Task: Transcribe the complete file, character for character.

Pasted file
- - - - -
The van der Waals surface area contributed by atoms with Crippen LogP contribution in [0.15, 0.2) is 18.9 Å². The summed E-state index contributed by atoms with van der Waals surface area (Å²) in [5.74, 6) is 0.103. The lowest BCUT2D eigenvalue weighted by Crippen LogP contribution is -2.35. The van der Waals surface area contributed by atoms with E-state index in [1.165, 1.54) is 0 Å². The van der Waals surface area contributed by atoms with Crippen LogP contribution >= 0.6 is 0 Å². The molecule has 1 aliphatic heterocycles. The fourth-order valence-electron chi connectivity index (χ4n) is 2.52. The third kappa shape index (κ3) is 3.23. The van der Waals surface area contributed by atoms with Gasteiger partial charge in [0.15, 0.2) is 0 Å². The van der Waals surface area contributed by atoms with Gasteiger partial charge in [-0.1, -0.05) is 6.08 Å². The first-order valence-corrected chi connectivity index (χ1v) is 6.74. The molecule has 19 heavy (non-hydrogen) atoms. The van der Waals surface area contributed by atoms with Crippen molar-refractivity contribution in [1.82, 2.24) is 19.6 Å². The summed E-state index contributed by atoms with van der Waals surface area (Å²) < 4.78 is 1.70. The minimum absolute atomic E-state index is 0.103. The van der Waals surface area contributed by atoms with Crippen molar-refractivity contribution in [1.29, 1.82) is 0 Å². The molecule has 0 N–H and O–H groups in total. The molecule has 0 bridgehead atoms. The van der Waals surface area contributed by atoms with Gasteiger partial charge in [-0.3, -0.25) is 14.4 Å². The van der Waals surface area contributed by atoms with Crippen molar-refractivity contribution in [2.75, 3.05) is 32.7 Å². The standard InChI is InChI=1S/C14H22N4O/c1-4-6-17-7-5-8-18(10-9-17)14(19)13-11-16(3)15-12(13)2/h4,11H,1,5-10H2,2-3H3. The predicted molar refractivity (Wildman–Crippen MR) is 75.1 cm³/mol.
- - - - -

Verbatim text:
The van der Waals surface area contributed by atoms with Crippen LogP contribution in [0.15, 0.2) is 18.9 Å². The summed E-state index contributed by atoms with van der Waals surface area (Å²) in [5.74, 6) is 0.103. The lowest BCUT2D eigenvalue weighted by Crippen LogP contribution is -2.35. The van der Waals surface area contributed by atoms with E-state index in [1.165, 1.54) is 0 Å². The van der Waals surface area contributed by atoms with Crippen LogP contribution >= 0.6 is 0 Å². The molecule has 1 aliphatic heterocycles. The fourth-order valence-electron chi connectivity index (χ4n) is 2.52. The third kappa shape index (κ3) is 3.23. The van der Waals surface area contributed by atoms with Gasteiger partial charge in [0.15, 0.2) is 0 Å². The van der Waals surface area contributed by atoms with Gasteiger partial charge in [-0.1, -0.05) is 6.08 Å². The first-order valence-corrected chi connectivity index (χ1v) is 6.74. The molecule has 19 heavy (non-hydrogen) atoms. The van der Waals surface area contributed by atoms with Crippen molar-refractivity contribution in [1.82, 2.24) is 19.6 Å². The summed E-state index contributed by atoms with van der Waals surface area (Å²) < 4.78 is 1.70. The minimum absolute atomic E-state index is 0.103. The van der Waals surface area contributed by atoms with Crippen molar-refractivity contribution in [1.29, 1.82) is 0 Å². The molecule has 0 N–H and O–H groups in total. The molecule has 0 bridgehead atoms. The van der Waals surface area contributed by atoms with Gasteiger partial charge in [-0.3, -0.25) is 14.4 Å². The van der Waals surface area contributed by atoms with Crippen molar-refractivity contribution in [2.75, 3.05) is 32.7 Å². The standard InChI is InChI=1S/C14H22N4O/c1-4-6-17-7-5-8-18(10-9-17)14(19)13-11-16(3)15-12(13)2/h4,11H,1,5-10H2,2-3H3. The predicted molar refractivity (Wildman–Crippen MR) is 75.1 cm³/mol.